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 Post subject: A National Programme for Herbal Healthcare Products
 Post Posted: Tue Apr 26, 2005 2:48 am 
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NASTEC monograph on "A National Programme for Herbal Healthcare Products"

Herbal medicine is a form of treatment, which is said to be as old as mankind itself. Now, this most ancient form of medicine is helping to enrich the most sophisticated system in the world's history. According to the World Health Organisation, worldwide herbal medicine is three to four times more commonly practised than conventional medicine. The recent BBC survey found that 1 in 5 people in the UK now regularly use Complimentary and Alternative Medicine and that herbal medicine was the most popular form of treatment.

The value of the European herbal market is about Euro 3.2 billion and herbalists are legally recognised as healthcare practitioners in most countries of Europe. The need to enforce regulatory and statutory legislation with regard to consumer protection has been recognised. Therefore policies and guidelines should be established to ensure the quality of herbal healthcare products, and promote the industry.

In the Sri Lankan context, formulating national policy and strategic framework is emphasised in accordance with guidelines declared by the World Health Organisation.

But we are facing a burden of lagging behind in such a nationally important task due to lack of clarity and coordination of sectorial issues. Sri Lanka needs a national policy on herbal healthcare industry, which focuses on product development and promotion of research. Although we have an old tradition of herbal medicine, it has not expanded in terms of commodification and commercialisation to compete with global trends. In this arena safety and efficacy of herbal medicines is sometimes in question, as well as the quality of the industrial processes, by which they are now produced. The latter too is all too often primitive, and conforms to neither the original norms or that of modern scientific process technological principles.

Considering all these factors National Science and Technology Commission (NASTEC) has taken leadership to enlighten stakeholders of the sector to call for a national forum on herbal healthcare products. Under the guidance of Dr. R. O. B. Wijesekara, former Chairman of NASTEC who have his renowned service to plant-based industrial enterprises, an elaborative document on 'A National Programme for Herbal Health Care Products' was produced. The committee, headed by Dr. Tuley de Silva, former consultant of UNIDO and WHO, has made some splendid proposals to promote the quality of herbal products, produced in Sri Lanka, to attain the levels required in the international arena. This report is a result of the collective deliberation by a group of experts representing several relevant fields. Therefore this valuable document is nurtured on a multidisciplinary approach, and is well-written in terms of a scientific approach to highlight our national obligation.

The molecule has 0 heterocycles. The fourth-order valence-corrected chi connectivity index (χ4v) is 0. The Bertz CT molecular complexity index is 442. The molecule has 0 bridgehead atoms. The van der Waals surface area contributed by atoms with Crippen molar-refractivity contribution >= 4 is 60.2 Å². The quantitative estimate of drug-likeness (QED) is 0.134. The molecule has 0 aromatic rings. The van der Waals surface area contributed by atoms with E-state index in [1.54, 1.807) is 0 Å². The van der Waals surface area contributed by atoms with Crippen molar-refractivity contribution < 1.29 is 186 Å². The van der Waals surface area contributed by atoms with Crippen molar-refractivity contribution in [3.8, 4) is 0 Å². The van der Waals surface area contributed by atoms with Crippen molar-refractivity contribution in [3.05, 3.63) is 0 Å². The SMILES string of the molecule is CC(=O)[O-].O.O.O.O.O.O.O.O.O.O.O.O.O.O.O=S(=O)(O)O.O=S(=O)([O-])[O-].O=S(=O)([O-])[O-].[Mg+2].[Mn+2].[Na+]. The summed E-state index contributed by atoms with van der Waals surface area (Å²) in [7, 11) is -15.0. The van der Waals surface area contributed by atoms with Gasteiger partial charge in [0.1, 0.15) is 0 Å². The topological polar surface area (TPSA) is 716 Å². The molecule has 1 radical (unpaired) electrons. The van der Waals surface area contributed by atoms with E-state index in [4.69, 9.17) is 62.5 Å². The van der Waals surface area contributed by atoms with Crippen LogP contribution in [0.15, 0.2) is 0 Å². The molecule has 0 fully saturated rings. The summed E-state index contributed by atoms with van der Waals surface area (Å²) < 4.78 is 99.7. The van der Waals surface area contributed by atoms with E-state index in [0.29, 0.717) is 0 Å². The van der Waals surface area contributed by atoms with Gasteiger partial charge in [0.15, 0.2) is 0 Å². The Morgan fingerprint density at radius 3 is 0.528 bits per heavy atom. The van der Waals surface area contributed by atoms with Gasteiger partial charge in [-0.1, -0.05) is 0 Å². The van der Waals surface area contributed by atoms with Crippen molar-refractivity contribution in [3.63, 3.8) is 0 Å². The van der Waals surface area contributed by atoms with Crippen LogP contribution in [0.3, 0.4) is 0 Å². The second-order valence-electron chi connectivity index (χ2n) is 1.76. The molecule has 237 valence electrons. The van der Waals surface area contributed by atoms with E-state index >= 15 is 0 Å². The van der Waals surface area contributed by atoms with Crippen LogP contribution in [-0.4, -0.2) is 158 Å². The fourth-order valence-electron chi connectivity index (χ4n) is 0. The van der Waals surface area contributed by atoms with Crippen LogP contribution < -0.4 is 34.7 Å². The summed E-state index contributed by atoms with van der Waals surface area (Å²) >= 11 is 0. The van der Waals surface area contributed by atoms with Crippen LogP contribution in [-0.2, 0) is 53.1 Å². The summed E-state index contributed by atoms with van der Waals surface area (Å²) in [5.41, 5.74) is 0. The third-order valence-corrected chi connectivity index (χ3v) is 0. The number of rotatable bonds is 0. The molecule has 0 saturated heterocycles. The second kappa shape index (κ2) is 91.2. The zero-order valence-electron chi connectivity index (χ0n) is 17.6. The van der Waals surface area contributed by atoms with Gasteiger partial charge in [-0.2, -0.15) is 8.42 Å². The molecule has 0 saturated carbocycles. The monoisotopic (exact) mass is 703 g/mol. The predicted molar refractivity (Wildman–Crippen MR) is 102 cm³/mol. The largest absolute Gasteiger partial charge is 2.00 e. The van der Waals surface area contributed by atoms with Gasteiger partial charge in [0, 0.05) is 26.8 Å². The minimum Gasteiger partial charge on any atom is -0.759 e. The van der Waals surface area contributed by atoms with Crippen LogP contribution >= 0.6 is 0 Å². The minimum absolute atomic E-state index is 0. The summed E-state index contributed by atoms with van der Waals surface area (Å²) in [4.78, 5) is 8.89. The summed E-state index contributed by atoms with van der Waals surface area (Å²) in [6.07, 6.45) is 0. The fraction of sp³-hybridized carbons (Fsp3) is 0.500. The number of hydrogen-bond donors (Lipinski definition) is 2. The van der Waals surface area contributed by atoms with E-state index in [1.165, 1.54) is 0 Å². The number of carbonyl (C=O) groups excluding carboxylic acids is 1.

The report has identified significant thrust areas to be researched and prioritised in a timely manner.

* Economic mapping of autogenic flora
* Selection of plant species and verification
* Incorporation of Ethnomedical and Ethnobotanical data
* Trial propagation for developing high yield varieties
* Medium scale plant propagation
* Phytochemical studies on herbal ingredients
* Quantitative and analytical studies on main ingredients
* Pharmacological and toxicological studies
* Industrial scale pilot preparations of herbal extractions
* Standardisation of herbal extractions
* Formulatory studies on converting herbal extracts into dosage forms
* Toxicological studies on formulae